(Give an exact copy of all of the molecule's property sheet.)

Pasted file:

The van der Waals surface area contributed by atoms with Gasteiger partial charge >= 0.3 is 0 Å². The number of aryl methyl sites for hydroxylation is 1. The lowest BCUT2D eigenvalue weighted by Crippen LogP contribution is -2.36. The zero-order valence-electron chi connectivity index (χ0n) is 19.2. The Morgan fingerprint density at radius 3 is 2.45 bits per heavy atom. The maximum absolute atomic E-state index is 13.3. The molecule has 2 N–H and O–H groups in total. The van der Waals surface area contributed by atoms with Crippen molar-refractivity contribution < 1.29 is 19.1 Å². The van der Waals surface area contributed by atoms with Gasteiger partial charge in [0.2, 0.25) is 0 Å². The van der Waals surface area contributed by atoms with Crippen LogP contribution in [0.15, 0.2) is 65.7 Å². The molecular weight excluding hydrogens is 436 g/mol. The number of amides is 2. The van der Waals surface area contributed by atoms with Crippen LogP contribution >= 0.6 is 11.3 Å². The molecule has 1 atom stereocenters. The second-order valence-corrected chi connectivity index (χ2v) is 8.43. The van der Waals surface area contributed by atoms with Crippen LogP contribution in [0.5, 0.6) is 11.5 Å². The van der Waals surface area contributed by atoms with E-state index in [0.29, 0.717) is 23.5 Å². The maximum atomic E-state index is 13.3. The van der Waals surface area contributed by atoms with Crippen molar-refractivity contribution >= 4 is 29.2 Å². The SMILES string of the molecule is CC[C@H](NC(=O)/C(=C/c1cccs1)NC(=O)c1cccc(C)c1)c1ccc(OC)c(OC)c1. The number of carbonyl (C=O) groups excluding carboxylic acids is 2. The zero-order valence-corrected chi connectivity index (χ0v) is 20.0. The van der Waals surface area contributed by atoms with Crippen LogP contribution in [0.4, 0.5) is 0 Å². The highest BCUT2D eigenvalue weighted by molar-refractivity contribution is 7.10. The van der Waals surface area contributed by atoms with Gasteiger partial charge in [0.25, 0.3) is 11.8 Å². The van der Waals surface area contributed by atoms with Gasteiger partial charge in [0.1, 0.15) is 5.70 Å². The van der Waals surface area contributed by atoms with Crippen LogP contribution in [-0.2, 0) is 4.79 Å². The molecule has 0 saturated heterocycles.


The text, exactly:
The van der Waals surface area contributed by atoms with Gasteiger partial charge >= 0.3 is 0 Å². The number of aryl methyl sites for hydroxylation is 1. The lowest BCUT2D eigenvalue weighted by Crippen LogP contribution is -2.36. The zero-order valence-electron chi connectivity index (χ0n) is 19.2. The Morgan fingerprint density at radius 3 is 2.45 bits per heavy atom. The maximum absolute atomic E-state index is 13.3. The molecule has 2 N–H and O–H groups in total. The van der Waals surface area contributed by atoms with Crippen molar-refractivity contribution < 1.29 is 19.1 Å². The van der Waals surface area contributed by atoms with Gasteiger partial charge in [0.2, 0.25) is 0 Å². The van der Waals surface area contributed by atoms with Crippen LogP contribution in [0.15, 0.2) is 65.7 Å². The molecular weight excluding hydrogens is 436 g/mol. The number of amides is 2. The van der Waals surface area contributed by atoms with Crippen LogP contribution >= 0.6 is 11.3 Å². The molecule has 1 atom stereocenters. The second-order valence-corrected chi connectivity index (χ2v) is 8.43. The van der Waals surface area contributed by atoms with Crippen LogP contribution in [0.5, 0.6) is 11.5 Å². The van der Waals surface area contributed by atoms with E-state index in [0.29, 0.717) is 23.5 Å². The maximum atomic E-state index is 13.3. The van der Waals surface area contributed by atoms with Crippen molar-refractivity contribution >= 4 is 29.2 Å². The SMILES string of the molecule is CC[C@H](NC(=O)/C(=C/c1cccs1)NC(=O)c1cccc(C)c1)c1ccc(OC)c(OC)c1. The number of carbonyl (C=O) groups excluding carboxylic acids is 2. The zero-order valence-corrected chi connectivity index (χ0v) is 20.0. The van der Waals surface area contributed by atoms with Crippen LogP contribution in [0.4, 0.5) is 0 Å². The highest BCUT2D eigenvalue weighted by molar-refractivity contribution is 7.10. The van der Waals surface area contributed by atoms with Gasteiger partial charge in [0.25, 0.3) is 11.8 Å². The van der Waals surface area contributed by atoms with Gasteiger partial charge in [0.1, 0.15) is 5.70 Å². The van der Waals surface area contributed by atoms with Crippen LogP contribution in [-0.2, 0) is 4.79 Å². The molecule has 0 saturated heterocycles.